As I mentioned in the 10 Rules on Finding a Good Lawyer, I think that experience is overrated. Nonetheless, it seems an important criterion for some clients.
So, here is a simple test to determine a lawyer’s experience: you have to approach a lawyer in a non-professional setting (a barbecue, a walk in the park, a birthday party or a first date) and ask a legal question.
You will find that they/we broadly fall into three categories.
The first lawyer will readily analyze your case, offer his/her/its/their [in the interest of readability, please allow me to abbreviate this to “his” or, depending on grammatical context, “he” or “him” without meaning to imply that lawyers that would by definition of nature, gender, personality, coincidence or preference wish to be referred to by other pronouns should be excluded, dismissed, disregarded or relegated] advice, offer to do more research and send you an e-mail at 2 o’clock of the same night with a three-page brief outlining the legal situation and recommending a course of action, usually involving filing a lawsuit.
=> This lawyer is a rookie, probably still in or fresh out of law school. He is still highly motivated and thinks that lawyers change the world and that your case is important enough to go to the Supreme Court and for him to spend his whole night on.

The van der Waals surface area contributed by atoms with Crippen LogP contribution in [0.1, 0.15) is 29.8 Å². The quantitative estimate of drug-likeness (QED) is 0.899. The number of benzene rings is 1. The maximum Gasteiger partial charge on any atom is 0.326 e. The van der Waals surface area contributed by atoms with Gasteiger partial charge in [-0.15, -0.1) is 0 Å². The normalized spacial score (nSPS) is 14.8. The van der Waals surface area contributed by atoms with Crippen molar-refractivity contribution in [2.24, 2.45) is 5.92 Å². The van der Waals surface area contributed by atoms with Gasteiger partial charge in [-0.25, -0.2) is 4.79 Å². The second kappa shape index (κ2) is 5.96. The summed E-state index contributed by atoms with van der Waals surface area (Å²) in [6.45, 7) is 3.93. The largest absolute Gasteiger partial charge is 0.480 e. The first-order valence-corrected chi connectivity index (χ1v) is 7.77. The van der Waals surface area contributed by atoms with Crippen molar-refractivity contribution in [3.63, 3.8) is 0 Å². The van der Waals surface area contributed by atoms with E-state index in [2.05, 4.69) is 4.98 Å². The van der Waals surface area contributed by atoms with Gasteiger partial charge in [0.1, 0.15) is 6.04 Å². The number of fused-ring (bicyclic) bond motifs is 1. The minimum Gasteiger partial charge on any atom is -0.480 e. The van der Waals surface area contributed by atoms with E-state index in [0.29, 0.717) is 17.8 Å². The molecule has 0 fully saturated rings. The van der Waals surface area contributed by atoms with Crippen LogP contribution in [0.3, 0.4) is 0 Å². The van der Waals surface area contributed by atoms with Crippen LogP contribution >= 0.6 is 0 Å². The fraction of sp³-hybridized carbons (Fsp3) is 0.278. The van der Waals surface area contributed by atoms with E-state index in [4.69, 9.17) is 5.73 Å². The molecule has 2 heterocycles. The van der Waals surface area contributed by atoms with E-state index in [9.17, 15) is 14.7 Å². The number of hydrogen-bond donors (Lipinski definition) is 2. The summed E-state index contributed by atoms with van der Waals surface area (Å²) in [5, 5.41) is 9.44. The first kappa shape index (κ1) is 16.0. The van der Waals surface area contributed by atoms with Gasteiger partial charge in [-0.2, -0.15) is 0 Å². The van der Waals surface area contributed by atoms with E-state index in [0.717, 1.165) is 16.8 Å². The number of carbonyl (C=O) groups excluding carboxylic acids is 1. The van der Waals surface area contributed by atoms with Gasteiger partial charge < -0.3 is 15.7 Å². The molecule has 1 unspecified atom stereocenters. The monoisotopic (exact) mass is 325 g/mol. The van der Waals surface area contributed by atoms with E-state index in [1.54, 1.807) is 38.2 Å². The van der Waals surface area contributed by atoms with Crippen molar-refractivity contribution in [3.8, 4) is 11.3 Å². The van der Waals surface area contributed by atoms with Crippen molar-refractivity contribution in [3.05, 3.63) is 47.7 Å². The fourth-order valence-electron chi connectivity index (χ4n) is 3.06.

The second lawyer will tell you: “I’ll be happy to help. Please send me an e-mail and I’ll set up an appointment at my office.”
=> This lawyer already has some years of experience and has advanced in his career. He has realized that he won’t go far by dispensing free advice. He’ll gladly help you, but not for free. This is nothing personal, but he is becoming a bit weary of people who think that a lawyer should work for free while clients pay their barber, bartender and bus driver.
The third lawyer will either quote an outrageous fee, (mis)inform you that he is already booked out until July 2019 or tell you that he has more important things to do than looking over your lease contract or settling your eBay dispute.
=> Congratulations! You have found a lawyer with a ton of both professional and life experience. How you can benefit from this depends more on you than on the lawyer.